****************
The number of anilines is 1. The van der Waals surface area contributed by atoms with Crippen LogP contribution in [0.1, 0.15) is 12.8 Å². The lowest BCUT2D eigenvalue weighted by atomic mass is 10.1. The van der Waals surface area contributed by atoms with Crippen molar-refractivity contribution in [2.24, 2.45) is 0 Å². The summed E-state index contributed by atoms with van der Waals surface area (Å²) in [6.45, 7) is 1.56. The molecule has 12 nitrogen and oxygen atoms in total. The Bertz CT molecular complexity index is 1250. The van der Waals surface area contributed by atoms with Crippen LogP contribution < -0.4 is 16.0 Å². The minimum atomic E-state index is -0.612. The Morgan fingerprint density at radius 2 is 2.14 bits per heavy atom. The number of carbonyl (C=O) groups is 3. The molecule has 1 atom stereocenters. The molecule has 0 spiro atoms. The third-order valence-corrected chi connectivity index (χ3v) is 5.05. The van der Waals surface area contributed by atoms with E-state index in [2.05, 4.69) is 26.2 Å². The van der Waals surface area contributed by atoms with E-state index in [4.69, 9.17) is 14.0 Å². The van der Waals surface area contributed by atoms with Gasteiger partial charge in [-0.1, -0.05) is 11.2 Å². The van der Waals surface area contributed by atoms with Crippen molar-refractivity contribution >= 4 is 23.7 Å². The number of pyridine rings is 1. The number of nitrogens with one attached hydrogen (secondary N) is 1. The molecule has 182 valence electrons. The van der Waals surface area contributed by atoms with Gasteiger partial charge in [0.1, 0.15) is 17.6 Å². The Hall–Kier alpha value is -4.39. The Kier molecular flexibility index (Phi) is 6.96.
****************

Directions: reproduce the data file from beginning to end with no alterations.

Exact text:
The number of anilines is 1. The van der Waals surface area contributed by atoms with Crippen LogP contribution in [0.1, 0.15) is 12.8 Å². The lowest BCUT2D eigenvalue weighted by atomic mass is 10.1. The van der Waals surface area contributed by atoms with Crippen molar-refractivity contribution in [2.24, 2.45) is 0 Å². The summed E-state index contributed by atoms with van der Waals surface area (Å²) in [6.45, 7) is 1.56. The molecule has 12 nitrogen and oxygen atoms in total. The Bertz CT molecular complexity index is 1250. The van der Waals surface area contributed by atoms with Crippen LogP contribution < -0.4 is 16.0 Å². The minimum atomic E-state index is -0.612. The Morgan fingerprint density at radius 2 is 2.14 bits per heavy atom. The number of carbonyl (C=O) groups is 3. The molecule has 1 atom stereocenters. The molecule has 0 spiro atoms. The third-order valence-corrected chi connectivity index (χ3v) is 5.05. The van der Waals surface area contributed by atoms with E-state index in [2.05, 4.69) is 26.2 Å². The van der Waals surface area contributed by atoms with E-state index in [4.69, 9.17) is 14.0 Å². The van der Waals surface area contributed by atoms with Gasteiger partial charge in [-0.1, -0.05) is 11.2 Å². The van der Waals surface area contributed by atoms with Crippen molar-refractivity contribution >= 4 is 23.7 Å². The number of pyridine rings is 1. The number of nitrogens with one attached hydrogen (secondary N) is 1. The molecule has 182 valence electrons. The van der Waals surface area contributed by atoms with Gasteiger partial charge in [0.1, 0.15) is 17.6 Å². The Hall–Kier alpha value is -4.39. The Kier molecular flexibility index (Phi) is 6.96.